Brymo’s inability to bend to the will of the norm has always been the force holding himself and his music together. Through a myriad of critically acclaimed albums, the singer has managed to marry normalcy and nonconformism on several tracks; inspirational, though-provoking, award-winning and fan favorites in the same vein. It’s been more than ten years of this and he’s still carrying on. This month, following weeks of high levels of anticipation from a cult-like fanbase, he returns with Yellow, his seventh studio album.
Comprised of fifteen tracks drawn from his core and shared with only one industry likemind, Lindsey Abudei, the album which is preceded by singles like Esprit De Corps and Ozymandias is akin to a maze with one path, different destinations, and implications. As with everything he does, the album is split into three sides, all of which pander to different narratives stretched between Brymo’s conscious and subconscious. This much is obvious in the way he navigates gloom on Strippers+ White Lines, a track on the first side and passion on Black Man, Black Woman, another on the second side.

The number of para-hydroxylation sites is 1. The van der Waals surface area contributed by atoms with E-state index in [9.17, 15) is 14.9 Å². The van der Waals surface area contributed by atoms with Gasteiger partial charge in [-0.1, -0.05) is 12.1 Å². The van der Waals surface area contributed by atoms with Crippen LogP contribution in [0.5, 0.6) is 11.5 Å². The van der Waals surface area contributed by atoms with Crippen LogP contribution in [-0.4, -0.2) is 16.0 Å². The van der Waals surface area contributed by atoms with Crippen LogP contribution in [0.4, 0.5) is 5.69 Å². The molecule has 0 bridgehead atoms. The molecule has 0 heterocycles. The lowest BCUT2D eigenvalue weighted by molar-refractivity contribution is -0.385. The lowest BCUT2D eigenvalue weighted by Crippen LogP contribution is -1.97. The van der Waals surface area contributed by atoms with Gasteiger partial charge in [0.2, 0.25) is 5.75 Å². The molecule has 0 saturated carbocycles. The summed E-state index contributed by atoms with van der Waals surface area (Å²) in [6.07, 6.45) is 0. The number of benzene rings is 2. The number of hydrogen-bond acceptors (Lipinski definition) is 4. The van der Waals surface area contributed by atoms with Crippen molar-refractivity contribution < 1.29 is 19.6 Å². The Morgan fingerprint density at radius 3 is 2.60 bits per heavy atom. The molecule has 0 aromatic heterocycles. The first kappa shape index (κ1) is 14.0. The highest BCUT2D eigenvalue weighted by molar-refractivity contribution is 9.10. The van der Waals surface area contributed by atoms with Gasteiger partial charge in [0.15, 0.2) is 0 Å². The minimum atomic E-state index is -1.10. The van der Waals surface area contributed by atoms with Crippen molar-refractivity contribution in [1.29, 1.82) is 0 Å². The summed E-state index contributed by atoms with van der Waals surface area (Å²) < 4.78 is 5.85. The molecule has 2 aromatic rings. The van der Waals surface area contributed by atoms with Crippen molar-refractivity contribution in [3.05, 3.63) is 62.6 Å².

The pianos are pensive, Brymo’s vocals are stretched thin on emotions and the atmosphere on each track is a mirror of the accompanying lyrics, all features signature to Brymo’s discography. Although, Yellow is brilliant and surpasses expectations in areas such as creativity; something Brymo has improved on, its intricacies which make it all the more alluring come as no surprise as Brymo has set himself apart as the sonic do-gooder with a penchant for perfection.
Yellow is accompanied by the video for Strippers+ White Lines, its celebratory lead single which sees Brymo emote even more than usual. Each raw and abstract scene captures the essence of every word sung and between the Promise Charles directed video, there is no distinction from the purpose of the album.
Photo credit: @victoradewale_